You can start out with a low-end FDM printer and still find a market for your products. Perhaps you would only have to pay $300-$400 for a “starter printer.” This will help you become acquainted with FDM 3D printing before you jump to spending $2000-$8,000 on one.
No matter what FDM printer you buy, you will receive an ROI on your device based on your profit goals. If using the less expensive printers, keep your marketing plan simple. Perhaps, you could produce everyday items such as rubber scrapers or pens. Maybe you could also make promotional items such as plastic cups, bag clips, or other items with logos on them.
Don’t try to make industrial-grade machine parts with an FDM printer. This could cause you to lose all the money you invested in “a minute.” You would need an SLA for that, probably. However, you can still make a profit using FDM devices if you create mid-grade, useful consumer items.
SLA vs FDM Printer Advantages
During final product testing stages, the SLA could prepare your objects for public release better than an FDM printer. This applies not only to printing 3D objects intended for consumer sale, but it also pertains to 3D machine parts created for industry use.
SLA machines generate 3D objects at quality levels required by medical, educational, and industrial and engineering sectors. They also provide benefits for creating higher-grade consumer products than FDM printers. Some space technology also deploys SLA printing techniques.
Draft Resin Speed
Although FDM seems to have the speed advantage overall, SLA draft resin does produce objects 10 times faster than an FDM printer. This depends on the SLA device capabilities, however. It’s something to consider before you embark on your 3D printing journey.
- Restorative dentistry objects (experimental) — By 2021, dentists have already had five years of experimentation with using a 3D printer for making teeth veneers, crowns, inlays, and onlays. This usage does require more research to make sure it meets professional standards, but it does have quite a bit of potential.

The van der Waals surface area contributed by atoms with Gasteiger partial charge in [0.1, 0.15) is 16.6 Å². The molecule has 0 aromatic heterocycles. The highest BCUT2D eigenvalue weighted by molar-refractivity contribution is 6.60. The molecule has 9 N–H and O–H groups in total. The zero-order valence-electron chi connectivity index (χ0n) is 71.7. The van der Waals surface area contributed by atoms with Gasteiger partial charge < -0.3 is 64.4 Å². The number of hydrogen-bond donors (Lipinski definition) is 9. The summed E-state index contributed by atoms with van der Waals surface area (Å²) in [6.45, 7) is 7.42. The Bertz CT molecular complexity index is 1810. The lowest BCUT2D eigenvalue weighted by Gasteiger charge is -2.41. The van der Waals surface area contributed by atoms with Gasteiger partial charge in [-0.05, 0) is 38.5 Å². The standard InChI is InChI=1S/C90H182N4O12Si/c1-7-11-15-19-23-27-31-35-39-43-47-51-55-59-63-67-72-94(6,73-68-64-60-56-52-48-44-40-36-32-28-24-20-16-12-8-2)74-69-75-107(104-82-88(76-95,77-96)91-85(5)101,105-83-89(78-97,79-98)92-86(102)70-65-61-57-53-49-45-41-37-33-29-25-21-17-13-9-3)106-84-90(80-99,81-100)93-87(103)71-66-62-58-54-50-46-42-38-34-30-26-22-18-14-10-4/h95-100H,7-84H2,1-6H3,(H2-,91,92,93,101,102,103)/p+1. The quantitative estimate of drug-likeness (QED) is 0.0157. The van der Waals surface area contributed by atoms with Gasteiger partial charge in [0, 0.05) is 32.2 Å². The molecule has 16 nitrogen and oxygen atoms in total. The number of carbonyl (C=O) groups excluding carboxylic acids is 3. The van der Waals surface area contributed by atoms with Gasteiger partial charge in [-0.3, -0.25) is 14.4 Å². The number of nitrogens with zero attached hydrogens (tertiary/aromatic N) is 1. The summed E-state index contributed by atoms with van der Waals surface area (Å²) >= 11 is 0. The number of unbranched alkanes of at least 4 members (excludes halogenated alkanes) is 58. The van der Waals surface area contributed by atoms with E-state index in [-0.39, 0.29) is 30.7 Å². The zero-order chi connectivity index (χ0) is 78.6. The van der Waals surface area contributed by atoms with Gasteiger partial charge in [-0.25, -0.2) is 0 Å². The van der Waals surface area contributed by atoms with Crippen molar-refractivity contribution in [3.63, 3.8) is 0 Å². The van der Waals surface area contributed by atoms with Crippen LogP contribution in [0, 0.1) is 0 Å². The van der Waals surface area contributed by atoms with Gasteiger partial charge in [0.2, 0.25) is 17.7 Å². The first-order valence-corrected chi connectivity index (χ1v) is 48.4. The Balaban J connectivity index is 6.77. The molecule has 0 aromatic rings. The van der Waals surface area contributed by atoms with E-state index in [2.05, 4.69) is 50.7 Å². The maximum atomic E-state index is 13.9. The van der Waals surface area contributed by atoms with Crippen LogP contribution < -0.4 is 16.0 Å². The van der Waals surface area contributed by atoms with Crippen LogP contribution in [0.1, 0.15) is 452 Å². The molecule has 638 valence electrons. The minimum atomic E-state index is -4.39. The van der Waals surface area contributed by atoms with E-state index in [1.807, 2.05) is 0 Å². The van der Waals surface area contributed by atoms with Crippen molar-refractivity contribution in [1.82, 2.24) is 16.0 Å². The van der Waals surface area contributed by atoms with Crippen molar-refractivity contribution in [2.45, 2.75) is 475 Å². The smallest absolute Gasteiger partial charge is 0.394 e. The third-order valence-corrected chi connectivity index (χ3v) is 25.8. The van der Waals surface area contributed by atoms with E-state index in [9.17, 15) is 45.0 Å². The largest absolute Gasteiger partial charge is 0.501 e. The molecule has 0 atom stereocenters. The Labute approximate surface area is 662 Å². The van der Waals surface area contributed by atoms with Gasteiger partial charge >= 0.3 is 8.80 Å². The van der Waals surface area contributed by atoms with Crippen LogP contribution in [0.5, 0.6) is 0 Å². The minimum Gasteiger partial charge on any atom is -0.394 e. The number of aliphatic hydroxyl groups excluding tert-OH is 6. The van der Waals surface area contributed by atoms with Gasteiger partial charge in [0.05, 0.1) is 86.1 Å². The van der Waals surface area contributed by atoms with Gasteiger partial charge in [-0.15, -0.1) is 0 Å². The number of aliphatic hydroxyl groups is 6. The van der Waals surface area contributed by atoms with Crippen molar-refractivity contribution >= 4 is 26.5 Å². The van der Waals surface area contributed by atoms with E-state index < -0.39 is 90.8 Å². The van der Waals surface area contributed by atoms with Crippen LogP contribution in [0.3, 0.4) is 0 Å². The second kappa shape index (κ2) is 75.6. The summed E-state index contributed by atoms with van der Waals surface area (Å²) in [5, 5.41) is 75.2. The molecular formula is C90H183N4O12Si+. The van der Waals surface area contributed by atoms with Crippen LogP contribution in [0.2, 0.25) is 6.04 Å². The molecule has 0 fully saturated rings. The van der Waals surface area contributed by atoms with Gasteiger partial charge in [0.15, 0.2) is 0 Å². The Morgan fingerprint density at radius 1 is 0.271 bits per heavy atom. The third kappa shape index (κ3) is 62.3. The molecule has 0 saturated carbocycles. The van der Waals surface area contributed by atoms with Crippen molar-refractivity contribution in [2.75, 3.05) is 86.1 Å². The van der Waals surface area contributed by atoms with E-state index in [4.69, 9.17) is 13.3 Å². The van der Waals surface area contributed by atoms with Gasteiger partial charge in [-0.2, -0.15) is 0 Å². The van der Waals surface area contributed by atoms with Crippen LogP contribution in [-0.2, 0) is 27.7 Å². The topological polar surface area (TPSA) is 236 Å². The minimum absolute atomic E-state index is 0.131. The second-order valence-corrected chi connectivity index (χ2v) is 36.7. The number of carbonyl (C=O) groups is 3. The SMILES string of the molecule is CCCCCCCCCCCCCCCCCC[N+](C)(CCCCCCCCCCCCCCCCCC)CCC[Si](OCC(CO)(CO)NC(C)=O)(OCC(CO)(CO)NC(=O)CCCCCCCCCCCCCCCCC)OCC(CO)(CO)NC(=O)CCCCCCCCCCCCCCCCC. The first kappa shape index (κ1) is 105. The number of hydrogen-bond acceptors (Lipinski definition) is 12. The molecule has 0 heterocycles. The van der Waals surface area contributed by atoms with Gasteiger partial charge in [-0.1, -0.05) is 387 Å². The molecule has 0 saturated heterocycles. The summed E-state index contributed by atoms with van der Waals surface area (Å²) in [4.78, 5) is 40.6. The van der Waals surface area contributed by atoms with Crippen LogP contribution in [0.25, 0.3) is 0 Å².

- Medical anatomy models — FDM polymer makes human skulls and skeletons, internal organs, and CPR models or body parts for demonstration. The medical use also includes creations of prosthetic hands, legs, feet, and other appendages. In addition, SLA printers could create various surgical implants.
- Educational projects — Some of the same models used in the medical field also work well for teaching biology. Endless opportunities also arise using SLA-printed objects to teach physics, astronomy or art classes, and more. Trade classes such as auto mechanics or machine operating also might utilize 3D objects products with an SLA printer.
- Machine parts — Manufacturing companies need machines to run with precise timing. For instance, the gears need to operate in tune with detectors. All mechanical parts also need to contact one another to create the movement needed for assembly line production. SLA printers could provide this benefit more so than FDM when material properties matter.
- Household objects — The SLA printer offers chances to make cookware and storage containers or tools of brand-name quality. It also could high-end artistic décor for any dwelling space. Items made with an SLA printer might cost more. However, the finished merchandise might show more carvings and design intricacies than FDM-printed items.
- Toys — Toys produced by SLA printers might last longer than items constructed with FDM printers. Maintenance becomes easier with SLA-produced items because they absorb less water and other liquids.